Dismissal with notice

This page was last modified on 08-03-2016

An employer who dismisses an employee for a reason other than serious misconduct must grant a notice period and severance pay if the employee has been employed in the business for 5 years or more.

If the business employs more than 150 staff, it must conduct a pre-dismissal interview with the employee before effective dismissal can take place.

Businesses with at least 15 staff members must also notify the Economic Committee about each dismissal for reasons that have nothing to do with the employee's person.

Forms / Online services

Carry out your procedure:

  • By downloading a form

    • Notification des licenciements pour des raisons non inhérentes à la personne du salarié
    • CDI - modèle de lettre de licenciement avec préavis - salarié dont l'ancienneté est inférieure à 5 ans
    • CDI - modèle de lettre de licenciement avec préavis - salarié dont l'ancienneté est supérieure à 5 ans
    • CDI - modèle de lettre de licenciement avec préavis - salarié dont l'ancienneté est supérieure à 5 ans avec option de substitution de l'indemnité de départ en délai de préavis

Who is concerned

In principle, employees with a permanent employment contract can only be dismissed with notice.

In principle, he cannot dismiss with notice an employee:

The employer who terminates a fixed-term employment contract (CDD) before its term must compensate the employee which amounts to the total salaries that the employee would have received until the end of the contract. This amount is nevertheless limited to the amount that would have been paid during the notice period of a permanent employment contract (CDI).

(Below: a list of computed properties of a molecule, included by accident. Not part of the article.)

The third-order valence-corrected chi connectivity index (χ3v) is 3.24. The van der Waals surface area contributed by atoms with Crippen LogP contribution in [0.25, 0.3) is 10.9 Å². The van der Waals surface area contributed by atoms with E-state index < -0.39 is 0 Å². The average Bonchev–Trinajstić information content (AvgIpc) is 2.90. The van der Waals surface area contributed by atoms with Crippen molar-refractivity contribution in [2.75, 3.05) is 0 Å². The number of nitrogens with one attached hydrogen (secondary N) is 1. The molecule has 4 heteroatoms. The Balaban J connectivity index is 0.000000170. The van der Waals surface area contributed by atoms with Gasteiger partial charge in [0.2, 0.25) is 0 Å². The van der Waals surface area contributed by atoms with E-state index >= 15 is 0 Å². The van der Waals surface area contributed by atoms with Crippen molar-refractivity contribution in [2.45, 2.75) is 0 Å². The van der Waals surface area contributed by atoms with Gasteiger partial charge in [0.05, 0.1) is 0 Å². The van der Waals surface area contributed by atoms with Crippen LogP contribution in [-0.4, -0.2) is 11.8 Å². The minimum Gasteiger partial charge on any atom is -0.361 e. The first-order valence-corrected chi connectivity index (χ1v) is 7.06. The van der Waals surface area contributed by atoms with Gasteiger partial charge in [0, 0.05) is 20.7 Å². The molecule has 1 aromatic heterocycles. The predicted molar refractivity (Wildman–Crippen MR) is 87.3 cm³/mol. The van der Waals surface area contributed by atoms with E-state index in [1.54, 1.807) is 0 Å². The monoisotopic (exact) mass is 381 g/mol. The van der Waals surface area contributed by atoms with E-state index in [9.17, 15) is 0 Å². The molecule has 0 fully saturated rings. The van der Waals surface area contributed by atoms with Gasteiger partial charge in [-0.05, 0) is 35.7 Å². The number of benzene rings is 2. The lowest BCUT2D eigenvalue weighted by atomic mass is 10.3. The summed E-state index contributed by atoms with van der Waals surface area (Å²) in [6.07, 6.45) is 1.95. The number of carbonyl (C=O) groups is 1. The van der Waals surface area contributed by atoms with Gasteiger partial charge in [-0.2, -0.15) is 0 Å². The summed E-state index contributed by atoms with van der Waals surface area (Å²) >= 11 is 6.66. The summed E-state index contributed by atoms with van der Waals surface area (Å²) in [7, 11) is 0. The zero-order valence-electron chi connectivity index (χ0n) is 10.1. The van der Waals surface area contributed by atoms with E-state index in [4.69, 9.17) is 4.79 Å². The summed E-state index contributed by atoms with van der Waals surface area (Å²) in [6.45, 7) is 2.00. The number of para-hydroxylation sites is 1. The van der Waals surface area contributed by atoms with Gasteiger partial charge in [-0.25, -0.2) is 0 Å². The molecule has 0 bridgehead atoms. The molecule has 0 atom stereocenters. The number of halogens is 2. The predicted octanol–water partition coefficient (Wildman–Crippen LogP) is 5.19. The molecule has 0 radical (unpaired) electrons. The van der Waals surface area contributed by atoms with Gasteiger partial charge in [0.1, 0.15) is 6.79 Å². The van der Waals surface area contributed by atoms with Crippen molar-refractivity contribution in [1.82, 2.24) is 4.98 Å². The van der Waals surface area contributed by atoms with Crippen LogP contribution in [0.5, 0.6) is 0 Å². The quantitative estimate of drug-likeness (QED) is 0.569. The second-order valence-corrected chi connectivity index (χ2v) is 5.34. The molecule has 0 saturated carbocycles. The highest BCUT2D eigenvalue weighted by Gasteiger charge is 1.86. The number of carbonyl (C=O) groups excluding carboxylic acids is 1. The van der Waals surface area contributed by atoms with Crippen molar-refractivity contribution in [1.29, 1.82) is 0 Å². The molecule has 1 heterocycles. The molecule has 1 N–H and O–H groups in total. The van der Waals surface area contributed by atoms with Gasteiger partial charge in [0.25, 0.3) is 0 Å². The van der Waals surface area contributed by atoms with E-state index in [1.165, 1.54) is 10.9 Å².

An employer who intends to dismiss (for reasons that have nothing to do with the employees' person) at least 7 employees over a period of 30 days or at least 15 employees over a period of 90 days must use a collective redundancy procedure instead of resorting to individual dismissals.

An employer who intends to dismiss an employee for serious misconduct may resort to dismissal with immediate effect.

Note that the staff delegation, both regular and substitute staff representatives, as well as the equal opportunities officer and the safety officer cannot be dismissed:

  • during their legal term of office (5 years);
  • during the first 6 months after the expiration or cessation of their mandate;
  • 3 months before the staff elections as soon as they have submitted their candidacy.
Any redundancy procedure against them is deemed null and void.

How to proceed

The dismissal procedure - steps

Steps of the dismissal procedure according to the number of staff employed
Number of staff

Reasons related to the employee's person

(ability, employee's conduct, frequent absences or long illness)

Reasons that have nothing to do with the employee's person

(reasons related to operational necessities of the business)

< 15 employees

Notification of dismissal procedure

from 15 to 149 employees

Notification of dismissal procedure

  1. Informing the Economic Committee of the redundancy

  2. Notification of dismissal procedure

≥ 150 employees

  1. Pre-dismissal interview

  2. Notification of dismissal procedure

  1. Pre-dismissal interview

  2. Informing the Economic Committee of the redundancy

  3. Notification of dismissal procedure

Reasons for dismissal with notice

Any dismissal must be based on one or more reasons which prevent the continuation of the working relationship. The reasons for justifying a dismissal with notice are:

  • of a personal nature (related to the employee's person);
  • or reasons associated with the operational necessities of the business (not related to the employee's person).

Reasons of a personal nature

The reasons of a personal nature justifying dismissal with notice are related to:

  • the aptitude of the employee, i.e:
    • insufficient quality or quantity of work provided by the employee;
    • frequent and/or prolonged absences due to work incapacity for non-professional reasons which causes an obvious inconvenience to business operations.
      The employer must be able to count on a sufficiently regular cooperation on the part of his employee. By basing his decision on the grounds of disorganised business operations due to extended or repeated absenteeism on behalf of the employee, the employer can dismiss the employee:
  • the behaviour of the employee, i.e: